Californians likely to vote in November are evenly split over whether to legalize marijuana, with only a small percentage of the electorate still undecided about the controversial issue, according to a poll conducted last week by the nonpartisan Public Policy Institute of California.
The poll, which surveyed 1,168 likely voters, found that 49% think marijuana use should be made legal, 48% do not and 3% do not know, suggesting that the proponents of the legalization measure will have to wage an expensive and persuasive campaign.
Mark Baldassare, the institute's president and pollster, said the results show the legalization campaign faces serious challenges: "It's always hard to start out when you're not even at 50%."
The Tax Cannabis 2010 campaign, which sponsored the initiative, also released a poll Wednesday that found a similar level of support for the measure among registered voters, but with a much higher percentage undecided. Conducted earlier this month by an independent firm, the survey showed 51% of 800 voters support the initiative, while 40% oppose it and 9% are undecided.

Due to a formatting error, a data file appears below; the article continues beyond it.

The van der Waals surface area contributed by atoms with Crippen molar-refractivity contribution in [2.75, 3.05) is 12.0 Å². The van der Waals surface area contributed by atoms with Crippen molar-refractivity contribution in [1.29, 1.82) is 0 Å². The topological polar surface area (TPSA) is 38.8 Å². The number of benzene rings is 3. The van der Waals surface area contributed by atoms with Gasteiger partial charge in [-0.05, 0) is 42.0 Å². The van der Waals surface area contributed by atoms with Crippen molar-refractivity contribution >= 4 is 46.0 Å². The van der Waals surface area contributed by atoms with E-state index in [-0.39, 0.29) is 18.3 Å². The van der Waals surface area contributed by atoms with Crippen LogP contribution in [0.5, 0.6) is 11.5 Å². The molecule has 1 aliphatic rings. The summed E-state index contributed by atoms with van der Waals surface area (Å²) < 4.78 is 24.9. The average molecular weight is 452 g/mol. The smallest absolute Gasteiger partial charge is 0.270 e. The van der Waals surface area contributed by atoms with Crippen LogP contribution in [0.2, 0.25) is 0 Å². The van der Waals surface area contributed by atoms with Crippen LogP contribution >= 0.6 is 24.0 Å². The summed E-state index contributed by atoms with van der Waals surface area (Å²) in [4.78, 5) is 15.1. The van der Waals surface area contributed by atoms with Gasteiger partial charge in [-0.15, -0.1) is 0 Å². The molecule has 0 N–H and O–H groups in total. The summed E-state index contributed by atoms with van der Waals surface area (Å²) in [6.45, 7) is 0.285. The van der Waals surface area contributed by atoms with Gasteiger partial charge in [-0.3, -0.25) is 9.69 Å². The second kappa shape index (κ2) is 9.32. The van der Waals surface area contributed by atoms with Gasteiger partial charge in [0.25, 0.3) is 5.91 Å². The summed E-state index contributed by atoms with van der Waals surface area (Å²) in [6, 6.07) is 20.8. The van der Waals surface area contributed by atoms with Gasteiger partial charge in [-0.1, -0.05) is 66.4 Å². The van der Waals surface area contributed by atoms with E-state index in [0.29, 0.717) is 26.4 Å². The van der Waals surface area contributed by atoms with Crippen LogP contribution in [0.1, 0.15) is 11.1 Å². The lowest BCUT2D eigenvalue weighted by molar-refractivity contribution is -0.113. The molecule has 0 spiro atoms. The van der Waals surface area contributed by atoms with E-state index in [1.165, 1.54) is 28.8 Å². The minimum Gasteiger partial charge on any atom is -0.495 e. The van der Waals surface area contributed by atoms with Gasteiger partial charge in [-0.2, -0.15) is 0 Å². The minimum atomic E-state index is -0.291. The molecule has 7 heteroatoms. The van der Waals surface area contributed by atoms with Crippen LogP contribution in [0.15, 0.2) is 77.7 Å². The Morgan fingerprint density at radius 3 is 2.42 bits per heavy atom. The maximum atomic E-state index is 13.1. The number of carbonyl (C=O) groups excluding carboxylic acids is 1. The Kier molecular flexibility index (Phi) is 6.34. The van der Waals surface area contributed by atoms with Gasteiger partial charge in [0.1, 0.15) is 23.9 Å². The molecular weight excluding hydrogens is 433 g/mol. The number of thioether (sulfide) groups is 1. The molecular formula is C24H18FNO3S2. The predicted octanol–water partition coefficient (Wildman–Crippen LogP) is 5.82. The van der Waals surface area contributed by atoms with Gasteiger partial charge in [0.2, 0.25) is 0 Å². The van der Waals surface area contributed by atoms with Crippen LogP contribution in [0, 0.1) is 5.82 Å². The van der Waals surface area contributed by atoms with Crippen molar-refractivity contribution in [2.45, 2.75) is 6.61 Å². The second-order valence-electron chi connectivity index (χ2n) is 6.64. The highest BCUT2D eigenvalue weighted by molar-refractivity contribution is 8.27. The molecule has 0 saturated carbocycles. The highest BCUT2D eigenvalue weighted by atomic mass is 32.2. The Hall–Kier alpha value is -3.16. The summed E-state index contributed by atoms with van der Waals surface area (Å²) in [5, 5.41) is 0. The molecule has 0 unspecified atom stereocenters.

"All the polls continue to show that voters remain interested in replacing a failed policy with a more honest, commonsense solution," said Dan Newman, a campaign spokesman.
The campaign's poll also found that about three-quarters of voters say California should control marijuana like alcohol or tobacco. High percentages also say that the initiative would raise tax revenue and save the state money. The initiative would allow cities and counties to legalize and tax marijuana sales.
"That might be an angle," Baldassare said. "What puts this in the range of the possible in the current context is: What does it have to offer in terms of relief of the budget problems?"
John Lovell, a lobbyist for law enforcement organizations who has organized an opposition campaign, said the institute's poll was "very bad news" for legalization proponents. "That means they are not even winning the philosophical argument," he said.
He said his effort, Public Safety First, would inform voters about the drawbacks to legalization. "Once they learn more, then the initiative will go down to a substantial defeat," he predicted.
The institute's poll also examined how different groups of Californians tend to view legalization. Men favor it; women oppose it. Whites are supportive, while Latinos are not. Voters 54 years and younger support legalization, older voters do not. Support for legalization also increases with income and education.
Democrats and independents back legalization, but Republicans heavily oppose it.
Voters are split in Los Angeles County and the Central Valley, while support is high in the Bay Area and low in Orange, Riverside, San Bernardino and San Diego counties.